The Only Gears Found In Nature

To the best of our knowledge, the mechanical gear—characterized by evenly-sized teeth cut into two rotating surfaces to lock them together as they turn—was invented around 300 B.C.E. by Greek mechanics in Alexandria. Since then, this simple concept has become a cornerstone of modern technology, enabling various machinery and vehicles, including cars and bicycles.

However, it turns out that a tiny, three-millimeter-long hopping insect known as Issus coleoptratus beat us to this invention. Malcolm Burrows and Gregory Sutton, biologists from the University of Cambridge, discovered that juvenile Issus have an intricate gearing system that locks their back legs together, allowing both appendages to rotate simultaneously, propelling the insects forward.

This discovery, published in Science, is believed to be the first functional gearing system ever found in nature. Issus insects, commonly called “planthoppers,” are found throughout Europe and North Africa. Burrows and Sutton used electron microscopes and high-speed video capture to identify the gearing and determine its function.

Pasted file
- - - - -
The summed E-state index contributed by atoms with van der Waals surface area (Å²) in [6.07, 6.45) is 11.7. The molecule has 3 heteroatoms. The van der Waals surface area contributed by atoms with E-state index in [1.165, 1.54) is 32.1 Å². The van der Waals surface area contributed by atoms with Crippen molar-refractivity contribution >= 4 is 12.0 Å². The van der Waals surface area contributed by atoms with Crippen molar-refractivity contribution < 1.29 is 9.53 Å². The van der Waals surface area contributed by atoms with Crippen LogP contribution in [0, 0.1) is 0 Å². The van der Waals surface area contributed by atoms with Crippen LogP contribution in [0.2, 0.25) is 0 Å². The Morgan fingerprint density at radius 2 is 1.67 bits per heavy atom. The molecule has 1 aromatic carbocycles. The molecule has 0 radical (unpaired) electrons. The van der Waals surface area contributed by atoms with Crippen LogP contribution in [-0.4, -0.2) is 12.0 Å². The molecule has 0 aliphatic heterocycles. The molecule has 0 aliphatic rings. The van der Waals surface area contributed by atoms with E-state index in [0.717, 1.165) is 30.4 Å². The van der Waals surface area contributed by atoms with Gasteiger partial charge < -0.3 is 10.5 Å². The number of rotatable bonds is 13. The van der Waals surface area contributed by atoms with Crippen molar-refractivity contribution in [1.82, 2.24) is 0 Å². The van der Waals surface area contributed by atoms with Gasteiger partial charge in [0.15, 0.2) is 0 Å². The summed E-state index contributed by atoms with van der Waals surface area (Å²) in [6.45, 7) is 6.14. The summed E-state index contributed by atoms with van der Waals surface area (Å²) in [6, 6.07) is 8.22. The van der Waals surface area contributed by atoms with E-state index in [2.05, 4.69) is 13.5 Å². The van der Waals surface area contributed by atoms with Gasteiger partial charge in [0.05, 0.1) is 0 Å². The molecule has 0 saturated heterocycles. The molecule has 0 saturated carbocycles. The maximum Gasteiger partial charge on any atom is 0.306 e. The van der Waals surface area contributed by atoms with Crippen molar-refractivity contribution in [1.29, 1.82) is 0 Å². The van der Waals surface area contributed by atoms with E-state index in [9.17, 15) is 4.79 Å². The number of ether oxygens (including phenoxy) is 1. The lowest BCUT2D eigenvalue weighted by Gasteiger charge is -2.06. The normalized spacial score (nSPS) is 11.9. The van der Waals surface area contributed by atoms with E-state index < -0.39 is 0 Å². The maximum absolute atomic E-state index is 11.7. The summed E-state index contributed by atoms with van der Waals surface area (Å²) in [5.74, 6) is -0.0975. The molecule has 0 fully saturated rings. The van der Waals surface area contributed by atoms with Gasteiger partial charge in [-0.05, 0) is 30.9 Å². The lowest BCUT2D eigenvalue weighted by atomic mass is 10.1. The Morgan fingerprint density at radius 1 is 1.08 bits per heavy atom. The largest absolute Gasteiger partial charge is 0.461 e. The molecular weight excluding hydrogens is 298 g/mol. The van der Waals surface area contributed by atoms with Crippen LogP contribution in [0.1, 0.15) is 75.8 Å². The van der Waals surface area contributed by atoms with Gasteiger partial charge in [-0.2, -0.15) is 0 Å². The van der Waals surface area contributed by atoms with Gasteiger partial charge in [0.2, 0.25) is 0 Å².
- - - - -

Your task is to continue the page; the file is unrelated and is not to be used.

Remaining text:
The gears are essential for coordination: to jump, both hind legs must push forward simultaneously. Since they both swing laterally, if one extended even a fraction of a second earlier than the other, it would push the insect off course instead of jumping straight forward.

The gears provide an elegant solution. High-speed videos showed that Issus juveniles cock their back legs into a jumping position and then push forward, with each leg moving within 30 microseconds of the other. This propels them forward at speeds up to 8-12 miles per hour and exposes them to around 200 G force.

Adult Issus insects lack these gears. As juveniles grow and molt, they do not regrow the gear teeth. Instead, adult legs are synchronized by a different mechanism involving a series of protrusions that push the other leg into action. Burrows and Sutton hypothesize that the fragility of the gearing might explain this—if one tooth breaks, it limits the design’s effectiveness. Juveniles can molt and grow new gears, but adults cannot, hence the alternative arrangement.

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